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Portrait of Claudia Erdheim
by Nina Werzhbinskaja-Rabinowich

Vilma Steindling


Galina Hristeva

‘You don’t die from a death sentence.’


‘Jews stay ten steps back!’ These were the words that Vilma Steindling, born 1919 in Vienna, heard from teachers at her school. She grew up without a family in a Jewish orphanage in the Austrian capital. Antisemitism – or ‘the great disgust’ as Maximilian Gottschlich calls it – was a sentiment that accompanied her throughout her entire life.


After school, Vilma Steindling was keen to train as a nurse, but was too young to begin at just 14. So, she learnt to be a milliner ‘against her will’ at the Jewish apprenticeship home at Malzgasse 7 in Vienna’s 2nd district. She had little sense for hat making, but possessed a strong sense of justice and quickly became ‘one of Austria’s few female resistance fighters’.


The book Vilma Steindling, written by the title character’s second eldest daughter Ruth and Claudia Erdheim, a proven expert in chronicling Jewish histories (see novels Längst nicht meh Koscher and In den Judenstadt), features numerous documents and photos. It traces the life of a strong woman, Jewish communist and resistance fighter. Together with interviews by historian Irene Etzersdorfer and psychoanalyst Elisabeth Brainin in the 1980s, this book completes Vilma Steindling’s biographical picture.


The eventful and stirring life of Vilma Steindling, née Geiringer, begins after the First World War and ends in 1989, when she is 70 years old. There are few life stories that contain as much change, tension and tragedy as Steindling’s. In 1937, Vilma, who was already a member of the Young Communist League, leaves for Paris after the party is outlawed in Austria. There, she gets involved in so-called ‘women’s work’ within the Résistance. She is ‘young, happy and has a zest for life’.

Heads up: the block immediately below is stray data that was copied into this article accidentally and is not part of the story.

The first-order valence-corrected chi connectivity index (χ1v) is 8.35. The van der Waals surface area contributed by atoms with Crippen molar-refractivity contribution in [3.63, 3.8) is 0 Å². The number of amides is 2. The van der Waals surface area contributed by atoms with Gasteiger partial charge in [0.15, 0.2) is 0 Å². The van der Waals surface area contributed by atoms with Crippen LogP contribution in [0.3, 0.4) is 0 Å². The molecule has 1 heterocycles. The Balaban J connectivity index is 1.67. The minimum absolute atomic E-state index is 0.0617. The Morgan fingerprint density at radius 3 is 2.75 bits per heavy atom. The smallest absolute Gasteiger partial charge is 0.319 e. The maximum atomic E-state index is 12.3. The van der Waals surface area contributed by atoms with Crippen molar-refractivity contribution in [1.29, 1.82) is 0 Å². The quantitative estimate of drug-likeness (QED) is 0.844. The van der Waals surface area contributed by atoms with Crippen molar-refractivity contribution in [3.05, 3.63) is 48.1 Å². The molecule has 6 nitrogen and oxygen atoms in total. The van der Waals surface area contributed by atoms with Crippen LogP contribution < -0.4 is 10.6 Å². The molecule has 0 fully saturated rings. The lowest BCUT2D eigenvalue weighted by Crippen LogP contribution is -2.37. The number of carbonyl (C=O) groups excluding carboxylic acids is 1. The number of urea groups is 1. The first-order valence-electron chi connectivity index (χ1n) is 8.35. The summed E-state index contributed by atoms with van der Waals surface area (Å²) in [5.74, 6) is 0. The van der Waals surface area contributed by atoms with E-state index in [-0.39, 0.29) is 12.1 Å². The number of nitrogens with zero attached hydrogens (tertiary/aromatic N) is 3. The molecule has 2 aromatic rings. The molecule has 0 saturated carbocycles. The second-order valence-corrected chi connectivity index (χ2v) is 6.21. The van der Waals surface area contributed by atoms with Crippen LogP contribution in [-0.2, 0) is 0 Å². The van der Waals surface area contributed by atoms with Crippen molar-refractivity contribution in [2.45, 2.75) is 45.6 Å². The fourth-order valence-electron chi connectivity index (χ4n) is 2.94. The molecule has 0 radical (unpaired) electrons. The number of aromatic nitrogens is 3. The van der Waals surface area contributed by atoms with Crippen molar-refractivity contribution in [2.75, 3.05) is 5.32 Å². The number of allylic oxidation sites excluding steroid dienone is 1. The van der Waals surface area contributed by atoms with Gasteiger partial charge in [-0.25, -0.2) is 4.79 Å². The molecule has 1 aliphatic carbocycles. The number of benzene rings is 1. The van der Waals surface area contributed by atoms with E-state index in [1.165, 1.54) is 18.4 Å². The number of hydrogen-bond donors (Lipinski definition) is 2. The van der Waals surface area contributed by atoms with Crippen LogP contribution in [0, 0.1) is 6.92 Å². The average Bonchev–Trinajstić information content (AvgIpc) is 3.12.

On December 3rd, 1942, Vilma is arrested in Paris and taken before the Gestapo. She bravely faces Nazi officials during her hearings before being sent to a prison for political opponents in Fresnes. Prior to being sentenced to two and a half years in prison and two and a half years in detention for ‘corrupting the Wehrmacht’, Vilma reportedly says ‘I don’t care how many years you give me. Once the war is over, I’ll go home anyways.’


However, Vilma still has quite a bit of suffering ahead of her, and not just in Fresnes. Upon leaving Fresnes, Vilma spends time at the Romainville prison, the ‘Petite Requette’ and the Drancy transit camp before being sent to Auschwitz and finally Ravensbrück. She remains at Auschwitz from September 4th, 1943 until January 17th 1945 and goes on to survive a hellish three-day death march followed by an open freight train journey to Ravensbrück in the dead of winter. She remains there until April 1945, when she is transported to Sweden as a ‘Frenchwoman’ by the Red Cross in a rescue mission led by Count Bernadotte. After a brief detour in Paris, Vilma returns to Vienna and finds Austria ‘in ruins’.


The book clearly depicts the strength and courage required to survive the long and immensely challenging years of imprisonment. Ruth Steindling and Claudia Erdheim have much more to offer, however. The second half of the book focuses on the trauma left in the wake of Vilma’s imprisonment. She lost many friends and her beloved partner Adi (Arthur Kreindel) during these horrific years. Adi was murdered on March 28th, 1945 in Dachau.

After 1945, Vilma finds herself fighting for a new beginning. She struggles with difficult living conditions, problems in her marriage to Adolf Steindling and disappointment in the Communist Party of Austria, which shows little support for concentration camp survivors. Nevertheless, she finds a way of engaging in post-war Austria. After being repeatedly met with a lack of understanding and mistrust, the former Auschwitz inmate gets her camp tattoo removed in the 1950s, in order to ‘finally stop the looks and uncomfortable questions’.